260 For example, one child with autism spectrum disorder is equal to six children without disabilities.

261 Human Rights Watch focus group discussion with members of the Campaign to Promote the Right to Education for Children with Disabilities, Cape Town, October 2014; Robyn Beere, director, Inclusive Education South Africa, Cape Town, October 2014.

262 Human Rights Watch interview with Naomi Crous, specialist, Children’s DisABILITY Training Centre, Johannesburg, October 2014.

263 Human Rights Watch interview with Hanlie Swanepoel, education therapist, Pretoria, December 2014.

264 Human Rights Watch interview with Ancella Ramjas, director, Down Syndrome South Africa, Pretoria, October 2014;

Human Rights Watch interview with Hanlie Swanepoel, education therapist, Pretoria, November 2014.

265 Human Rights Watch telephone interview with Vanessa dos Santos, president, Down Syndrome International, December 2014.

“COMPLICIT IN EXCLUSION” 60 Part of the problem is a lack of incentive to teach children with disabilities. Under current performance arrangements, “mainstream schools are evaluated based on how many children have passed matric [secondary school exam]. It’s not in their interest to take on children with disabilities who could lower their performance,” according to Santie Terreblanche from Cape Mental Health, a member of the Campaign to Promote the Right to Education for Children with Disabilities.266 Members of the campaign feel the lack of incentives for inclusion discourages teachers who must spend extra class time focusing on children with disabilities. They believe schools and teachers would be more inclusive if the government rewarded inclusion in classrooms in the same way it prioritizes good academic assessments.267 This was also confirmed by officials at the Department of Basic Education, who told Human Rights Watch that schools are penalized for bad performance, which may lead to exclusion.268 According to Marie Schoeman, this is the case “particularly where children with some types of disabilities are subjected to standard assessments that do not accommodate their particular requirements.”269 To respond to this gap, the Department of Basic Education is designing a curriculum and accreditation that is appropriate for multiple levels of disabilities, to accommodate and scaffold the official school curriculum to cater for different levels of learning, and provide official accreditation on this basis.270 The government has given itself over five years to roll out this curriculum and train all teachers.271 266 Human Rights Watch interview with Santie Terreblanche, deputy director, Cape Mental Health, Human Rights Watch focus group discussion with members of the Campaign to Promote the Right to Education for Children with Disabilities, Cape Town, October 2014.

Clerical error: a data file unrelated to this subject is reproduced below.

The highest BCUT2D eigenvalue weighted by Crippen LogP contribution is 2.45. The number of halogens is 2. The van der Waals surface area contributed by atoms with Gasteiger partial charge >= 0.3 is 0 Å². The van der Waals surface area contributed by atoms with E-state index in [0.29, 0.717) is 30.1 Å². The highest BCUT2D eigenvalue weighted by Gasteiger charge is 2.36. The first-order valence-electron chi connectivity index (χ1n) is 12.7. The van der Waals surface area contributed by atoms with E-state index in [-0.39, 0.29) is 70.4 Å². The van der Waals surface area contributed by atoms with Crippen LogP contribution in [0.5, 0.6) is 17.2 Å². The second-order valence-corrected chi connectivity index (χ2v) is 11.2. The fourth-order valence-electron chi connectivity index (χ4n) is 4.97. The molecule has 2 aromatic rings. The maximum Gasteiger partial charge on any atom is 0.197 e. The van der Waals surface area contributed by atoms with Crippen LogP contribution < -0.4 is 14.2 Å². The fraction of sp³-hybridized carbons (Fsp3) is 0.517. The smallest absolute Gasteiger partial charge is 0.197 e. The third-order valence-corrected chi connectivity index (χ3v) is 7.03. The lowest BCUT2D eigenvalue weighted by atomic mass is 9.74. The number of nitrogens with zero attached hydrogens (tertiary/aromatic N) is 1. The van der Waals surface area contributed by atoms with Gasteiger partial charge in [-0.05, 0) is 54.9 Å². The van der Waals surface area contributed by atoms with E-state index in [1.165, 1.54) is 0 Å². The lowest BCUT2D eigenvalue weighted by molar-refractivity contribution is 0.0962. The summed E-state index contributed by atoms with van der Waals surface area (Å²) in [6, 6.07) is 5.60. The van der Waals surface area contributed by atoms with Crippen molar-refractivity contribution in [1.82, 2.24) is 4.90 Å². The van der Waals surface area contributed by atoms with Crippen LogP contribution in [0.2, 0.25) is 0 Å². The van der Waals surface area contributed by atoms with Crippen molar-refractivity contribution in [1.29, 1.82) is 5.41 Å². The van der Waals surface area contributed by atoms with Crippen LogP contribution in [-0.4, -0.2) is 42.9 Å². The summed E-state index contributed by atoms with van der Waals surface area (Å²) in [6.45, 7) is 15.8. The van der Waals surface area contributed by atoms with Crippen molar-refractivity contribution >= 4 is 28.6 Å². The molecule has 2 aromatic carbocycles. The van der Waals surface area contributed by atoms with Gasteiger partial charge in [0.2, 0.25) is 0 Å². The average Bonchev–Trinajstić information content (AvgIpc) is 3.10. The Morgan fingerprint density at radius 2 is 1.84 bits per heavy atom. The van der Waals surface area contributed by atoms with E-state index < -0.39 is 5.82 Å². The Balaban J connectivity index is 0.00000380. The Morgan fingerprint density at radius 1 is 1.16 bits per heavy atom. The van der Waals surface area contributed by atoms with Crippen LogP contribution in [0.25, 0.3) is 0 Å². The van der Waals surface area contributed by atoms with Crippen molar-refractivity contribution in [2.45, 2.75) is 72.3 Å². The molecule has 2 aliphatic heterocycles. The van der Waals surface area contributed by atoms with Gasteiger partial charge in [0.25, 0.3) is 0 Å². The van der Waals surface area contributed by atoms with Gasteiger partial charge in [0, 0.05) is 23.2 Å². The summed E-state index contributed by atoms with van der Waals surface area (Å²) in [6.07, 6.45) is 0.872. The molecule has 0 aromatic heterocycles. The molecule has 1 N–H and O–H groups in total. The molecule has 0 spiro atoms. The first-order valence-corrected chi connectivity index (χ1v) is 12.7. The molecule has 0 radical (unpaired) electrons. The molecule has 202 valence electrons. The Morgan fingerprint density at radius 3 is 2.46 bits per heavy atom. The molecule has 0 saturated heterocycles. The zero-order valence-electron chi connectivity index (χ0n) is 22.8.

267 Human Rights Watch focus group discussion with members of the Campaign to Promote the Right to Education for Children with Disabilities, Cape Town, October 2014 and May 2015.

268 Human Rights Watch interview with Moses Simelane, chief director, and Marie Schoeman, chief education specialist, National Department of Basic Education, November 2014.

269 Ibid.

270 Ibid.

271 Department of Basic Education, “Progress Report on Inclusive Education and Special Schools,” presentation to the Portfolio Committee on Basic Education, 23 June 23, 2015, pp. 60-61.

–  –  –

When parents told Human Rights Watch that their children were labeled or referred to as “slow learners” in schools, they were asked if something was done differently to address how to support their children. There were few instances of individualized attention, and no consistency according to the type of public school.